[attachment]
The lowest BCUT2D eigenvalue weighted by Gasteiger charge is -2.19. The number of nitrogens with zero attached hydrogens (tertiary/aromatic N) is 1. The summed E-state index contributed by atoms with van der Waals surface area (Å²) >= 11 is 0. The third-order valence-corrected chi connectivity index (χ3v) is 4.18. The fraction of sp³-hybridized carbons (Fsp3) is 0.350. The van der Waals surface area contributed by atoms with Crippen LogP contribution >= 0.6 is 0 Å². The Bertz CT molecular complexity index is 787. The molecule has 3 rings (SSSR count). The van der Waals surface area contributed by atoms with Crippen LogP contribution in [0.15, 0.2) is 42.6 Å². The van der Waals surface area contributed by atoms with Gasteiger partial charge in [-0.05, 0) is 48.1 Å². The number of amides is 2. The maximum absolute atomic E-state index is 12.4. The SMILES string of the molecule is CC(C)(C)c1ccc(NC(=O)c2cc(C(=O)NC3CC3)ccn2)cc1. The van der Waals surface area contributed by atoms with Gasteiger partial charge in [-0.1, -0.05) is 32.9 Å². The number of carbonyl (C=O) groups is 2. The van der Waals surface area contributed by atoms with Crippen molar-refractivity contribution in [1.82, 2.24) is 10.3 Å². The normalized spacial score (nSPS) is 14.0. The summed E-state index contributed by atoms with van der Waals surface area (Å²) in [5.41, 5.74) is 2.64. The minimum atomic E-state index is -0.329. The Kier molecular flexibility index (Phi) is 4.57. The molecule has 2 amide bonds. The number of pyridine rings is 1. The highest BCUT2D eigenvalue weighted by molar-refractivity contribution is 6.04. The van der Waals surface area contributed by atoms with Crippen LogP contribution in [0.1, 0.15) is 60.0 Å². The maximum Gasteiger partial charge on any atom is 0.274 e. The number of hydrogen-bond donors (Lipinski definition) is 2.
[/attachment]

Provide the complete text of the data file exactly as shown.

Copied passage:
The lowest BCUT2D eigenvalue weighted by Gasteiger charge is -2.19. The number of nitrogens with zero attached hydrogens (tertiary/aromatic N) is 1. The summed E-state index contributed by atoms with van der Waals surface area (Å²) >= 11 is 0. The third-order valence-corrected chi connectivity index (χ3v) is 4.18. The fraction of sp³-hybridized carbons (Fsp3) is 0.350. The van der Waals surface area contributed by atoms with Crippen LogP contribution >= 0.6 is 0 Å². The Bertz CT molecular complexity index is 787. The molecule has 3 rings (SSSR count). The van der Waals surface area contributed by atoms with Crippen LogP contribution in [0.15, 0.2) is 42.6 Å². The van der Waals surface area contributed by atoms with Gasteiger partial charge in [-0.05, 0) is 48.1 Å². The number of amides is 2. The maximum absolute atomic E-state index is 12.4. The SMILES string of the molecule is CC(C)(C)c1ccc(NC(=O)c2cc(C(=O)NC3CC3)ccn2)cc1. The van der Waals surface area contributed by atoms with Gasteiger partial charge in [-0.1, -0.05) is 32.9 Å². The number of carbonyl (C=O) groups is 2. The van der Waals surface area contributed by atoms with Crippen molar-refractivity contribution in [1.82, 2.24) is 10.3 Å². The normalized spacial score (nSPS) is 14.0. The summed E-state index contributed by atoms with van der Waals surface area (Å²) in [5.41, 5.74) is 2.64. The minimum atomic E-state index is -0.329. The Kier molecular flexibility index (Phi) is 4.57. The molecule has 2 amide bonds. The number of pyridine rings is 1. The highest BCUT2D eigenvalue weighted by molar-refractivity contribution is 6.04. The van der Waals surface area contributed by atoms with Crippen LogP contribution in [0.1, 0.15) is 60.0 Å². The maximum Gasteiger partial charge on any atom is 0.274 e. The number of hydrogen-bond donors (Lipinski definition) is 2.